"obviously it's written through the prism of an age gap relationship of course. but again that's just a construct we were in a fictional moment in her career the feelings on this are very consistent with the rest of the jover thing the thing that really uh struck me was the bridge while you were out building other worlds where was I where's. that me blah blah. blah Joe was filming a lot during the pandemic he like finally had some work and he was like away. and she was like flying to visit him while like kind of not really doing anything not really promoting folkore and evermore because they were like done and out and that was during the pandemic blah."

The quote discusses how Taylor's music reflects an age gap relationship and how the pandemic influenced Taylor's activities and her relationship with Joe, who was busy filming.

Taylor's Sacrifices and Assumptions in the Relationship

  • Taylor expresses having made significant sacrifices for the relationship, including moving to London.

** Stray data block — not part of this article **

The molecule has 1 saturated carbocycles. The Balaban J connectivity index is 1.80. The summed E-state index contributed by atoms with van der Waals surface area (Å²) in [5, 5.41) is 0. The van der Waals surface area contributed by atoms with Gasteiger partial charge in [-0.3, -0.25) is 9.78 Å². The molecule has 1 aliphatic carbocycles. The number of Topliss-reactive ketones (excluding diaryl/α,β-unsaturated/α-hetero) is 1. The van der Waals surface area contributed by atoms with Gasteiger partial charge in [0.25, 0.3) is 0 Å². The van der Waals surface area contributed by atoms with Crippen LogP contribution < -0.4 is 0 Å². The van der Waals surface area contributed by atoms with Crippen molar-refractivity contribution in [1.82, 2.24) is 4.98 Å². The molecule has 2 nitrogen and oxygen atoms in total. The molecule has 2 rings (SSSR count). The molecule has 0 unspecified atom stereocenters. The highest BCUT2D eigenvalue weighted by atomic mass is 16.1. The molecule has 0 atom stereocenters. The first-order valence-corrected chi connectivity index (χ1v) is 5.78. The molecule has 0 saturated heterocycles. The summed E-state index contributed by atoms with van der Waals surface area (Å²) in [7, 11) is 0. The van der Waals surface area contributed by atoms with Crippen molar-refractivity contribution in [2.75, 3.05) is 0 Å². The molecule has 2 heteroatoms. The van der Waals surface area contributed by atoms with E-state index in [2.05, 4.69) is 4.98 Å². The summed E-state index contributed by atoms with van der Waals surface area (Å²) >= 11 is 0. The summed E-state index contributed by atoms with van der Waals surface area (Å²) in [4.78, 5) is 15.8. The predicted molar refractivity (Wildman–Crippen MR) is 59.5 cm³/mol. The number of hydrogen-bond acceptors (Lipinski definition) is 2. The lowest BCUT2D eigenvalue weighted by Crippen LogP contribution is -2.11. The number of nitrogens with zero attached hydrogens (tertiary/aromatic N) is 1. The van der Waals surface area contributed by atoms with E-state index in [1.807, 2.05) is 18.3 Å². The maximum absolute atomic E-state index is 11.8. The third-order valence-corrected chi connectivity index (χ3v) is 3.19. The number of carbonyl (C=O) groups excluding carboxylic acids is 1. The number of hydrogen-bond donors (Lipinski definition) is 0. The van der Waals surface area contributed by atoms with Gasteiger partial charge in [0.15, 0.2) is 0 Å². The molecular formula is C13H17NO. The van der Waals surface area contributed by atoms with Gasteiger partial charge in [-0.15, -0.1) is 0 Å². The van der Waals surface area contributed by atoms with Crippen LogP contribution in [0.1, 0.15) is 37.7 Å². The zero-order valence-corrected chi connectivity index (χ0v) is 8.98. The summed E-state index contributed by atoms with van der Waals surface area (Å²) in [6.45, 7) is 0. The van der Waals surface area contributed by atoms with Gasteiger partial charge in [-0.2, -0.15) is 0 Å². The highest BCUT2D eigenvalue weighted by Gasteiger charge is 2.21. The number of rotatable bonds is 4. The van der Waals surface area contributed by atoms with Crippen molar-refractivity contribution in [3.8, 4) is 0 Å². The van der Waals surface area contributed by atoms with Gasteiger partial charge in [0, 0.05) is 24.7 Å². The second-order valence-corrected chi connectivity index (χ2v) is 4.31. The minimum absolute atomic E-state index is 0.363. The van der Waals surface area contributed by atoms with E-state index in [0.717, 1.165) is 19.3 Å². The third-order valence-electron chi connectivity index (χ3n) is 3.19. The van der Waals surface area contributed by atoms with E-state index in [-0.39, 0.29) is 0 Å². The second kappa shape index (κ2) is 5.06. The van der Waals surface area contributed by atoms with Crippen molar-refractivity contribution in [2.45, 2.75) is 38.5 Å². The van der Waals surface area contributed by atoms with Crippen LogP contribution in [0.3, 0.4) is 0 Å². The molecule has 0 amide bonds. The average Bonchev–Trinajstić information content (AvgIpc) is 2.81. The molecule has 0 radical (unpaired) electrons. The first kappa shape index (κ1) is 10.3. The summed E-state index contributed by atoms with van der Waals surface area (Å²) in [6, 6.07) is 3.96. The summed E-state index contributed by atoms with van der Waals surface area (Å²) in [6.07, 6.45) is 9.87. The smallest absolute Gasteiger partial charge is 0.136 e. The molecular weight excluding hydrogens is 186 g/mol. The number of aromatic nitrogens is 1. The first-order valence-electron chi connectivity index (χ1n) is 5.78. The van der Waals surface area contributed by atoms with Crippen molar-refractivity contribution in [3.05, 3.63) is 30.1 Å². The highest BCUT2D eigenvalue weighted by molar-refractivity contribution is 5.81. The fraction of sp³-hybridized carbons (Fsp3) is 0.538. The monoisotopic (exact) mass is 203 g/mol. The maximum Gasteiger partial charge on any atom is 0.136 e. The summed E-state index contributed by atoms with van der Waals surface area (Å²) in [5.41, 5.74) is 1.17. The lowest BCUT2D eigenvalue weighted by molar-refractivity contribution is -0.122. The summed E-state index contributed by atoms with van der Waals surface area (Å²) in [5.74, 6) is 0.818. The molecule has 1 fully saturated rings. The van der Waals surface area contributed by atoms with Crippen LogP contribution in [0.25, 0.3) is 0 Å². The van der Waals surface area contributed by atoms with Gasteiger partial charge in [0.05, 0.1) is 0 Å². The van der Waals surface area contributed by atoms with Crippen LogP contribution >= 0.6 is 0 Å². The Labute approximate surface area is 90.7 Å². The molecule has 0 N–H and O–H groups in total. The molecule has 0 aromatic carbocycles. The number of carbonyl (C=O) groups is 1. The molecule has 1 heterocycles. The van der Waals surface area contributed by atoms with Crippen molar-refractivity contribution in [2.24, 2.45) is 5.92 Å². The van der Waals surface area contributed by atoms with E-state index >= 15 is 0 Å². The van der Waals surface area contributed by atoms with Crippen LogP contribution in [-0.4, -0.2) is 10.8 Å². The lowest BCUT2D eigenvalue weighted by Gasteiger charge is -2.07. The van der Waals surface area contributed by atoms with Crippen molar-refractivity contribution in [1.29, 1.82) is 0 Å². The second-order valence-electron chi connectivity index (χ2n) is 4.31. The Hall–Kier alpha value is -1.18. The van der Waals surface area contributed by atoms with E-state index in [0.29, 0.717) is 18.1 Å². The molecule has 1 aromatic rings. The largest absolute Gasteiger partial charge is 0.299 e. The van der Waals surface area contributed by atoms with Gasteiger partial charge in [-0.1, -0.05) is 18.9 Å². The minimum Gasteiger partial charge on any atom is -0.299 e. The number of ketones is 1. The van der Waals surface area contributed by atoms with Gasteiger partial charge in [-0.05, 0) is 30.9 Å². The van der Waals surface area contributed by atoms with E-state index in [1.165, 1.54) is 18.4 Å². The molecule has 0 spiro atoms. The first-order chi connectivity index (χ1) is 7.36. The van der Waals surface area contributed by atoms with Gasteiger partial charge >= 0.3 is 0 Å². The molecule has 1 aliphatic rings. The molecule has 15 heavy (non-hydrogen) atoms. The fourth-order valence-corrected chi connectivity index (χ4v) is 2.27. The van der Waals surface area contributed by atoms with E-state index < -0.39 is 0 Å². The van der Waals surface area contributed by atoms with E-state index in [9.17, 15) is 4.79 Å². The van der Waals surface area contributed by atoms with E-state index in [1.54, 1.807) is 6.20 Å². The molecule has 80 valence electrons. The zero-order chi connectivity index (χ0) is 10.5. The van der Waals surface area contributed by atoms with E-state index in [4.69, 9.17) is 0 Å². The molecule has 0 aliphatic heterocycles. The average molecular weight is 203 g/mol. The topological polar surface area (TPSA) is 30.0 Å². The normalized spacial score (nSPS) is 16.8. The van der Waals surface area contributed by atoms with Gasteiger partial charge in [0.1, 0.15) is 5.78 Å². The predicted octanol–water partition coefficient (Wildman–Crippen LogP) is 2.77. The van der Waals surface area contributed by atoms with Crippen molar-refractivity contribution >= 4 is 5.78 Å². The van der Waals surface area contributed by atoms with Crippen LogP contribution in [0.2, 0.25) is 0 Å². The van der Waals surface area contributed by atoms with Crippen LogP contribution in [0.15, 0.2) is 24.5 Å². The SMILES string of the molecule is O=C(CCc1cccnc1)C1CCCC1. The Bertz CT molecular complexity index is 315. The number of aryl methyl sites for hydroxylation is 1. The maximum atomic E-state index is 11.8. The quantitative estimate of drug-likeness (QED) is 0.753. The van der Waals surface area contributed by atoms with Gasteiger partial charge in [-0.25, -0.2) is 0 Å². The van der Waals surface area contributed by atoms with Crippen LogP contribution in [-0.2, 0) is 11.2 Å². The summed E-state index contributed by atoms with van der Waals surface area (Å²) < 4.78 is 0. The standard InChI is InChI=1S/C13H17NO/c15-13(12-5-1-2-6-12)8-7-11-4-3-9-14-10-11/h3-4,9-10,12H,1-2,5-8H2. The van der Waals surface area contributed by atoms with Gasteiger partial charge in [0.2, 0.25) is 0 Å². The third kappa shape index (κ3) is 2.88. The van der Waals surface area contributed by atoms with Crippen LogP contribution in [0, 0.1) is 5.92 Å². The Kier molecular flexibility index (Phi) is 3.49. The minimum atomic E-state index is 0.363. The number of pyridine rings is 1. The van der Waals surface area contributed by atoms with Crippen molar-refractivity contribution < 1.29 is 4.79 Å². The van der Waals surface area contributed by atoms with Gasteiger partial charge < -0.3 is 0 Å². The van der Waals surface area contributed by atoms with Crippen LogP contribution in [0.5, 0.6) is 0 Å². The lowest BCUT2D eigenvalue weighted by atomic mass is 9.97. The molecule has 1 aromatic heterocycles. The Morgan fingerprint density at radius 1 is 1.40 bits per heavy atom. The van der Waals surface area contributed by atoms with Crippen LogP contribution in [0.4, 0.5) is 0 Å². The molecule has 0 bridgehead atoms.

• She feels taken for granted and that her emotional state is not acknowledged.
  • The relationship dynamics are further complicated by the inability to openly discuss their struggles.

"so I gave you my temple my mural my sky. I uprooted my life I left New York left a part of me back in New York and I flew my ass to London and now I'm begging for footnotes in the story of your life. so what's going on babe why are you just doing this to me you assume I'm fine that's the other thing again my face was gray. but we couldn't admit that we were sick you assume I'm fine you bury your head in the sand."

This quote captures Taylor's feelings of having made personal sacrifices for the relationship and her frustration with being overlooked and not having her emotional struggles recognized or addressed.

Pandemic Influence on 'Tolerate It'

  • "Tolerate It" is interpreted through the lens of the pandemic, highlighting feelings of proximity yet emotional distance.
  • The pandemic context amplifies the sense of desperation and bargaining in relationships.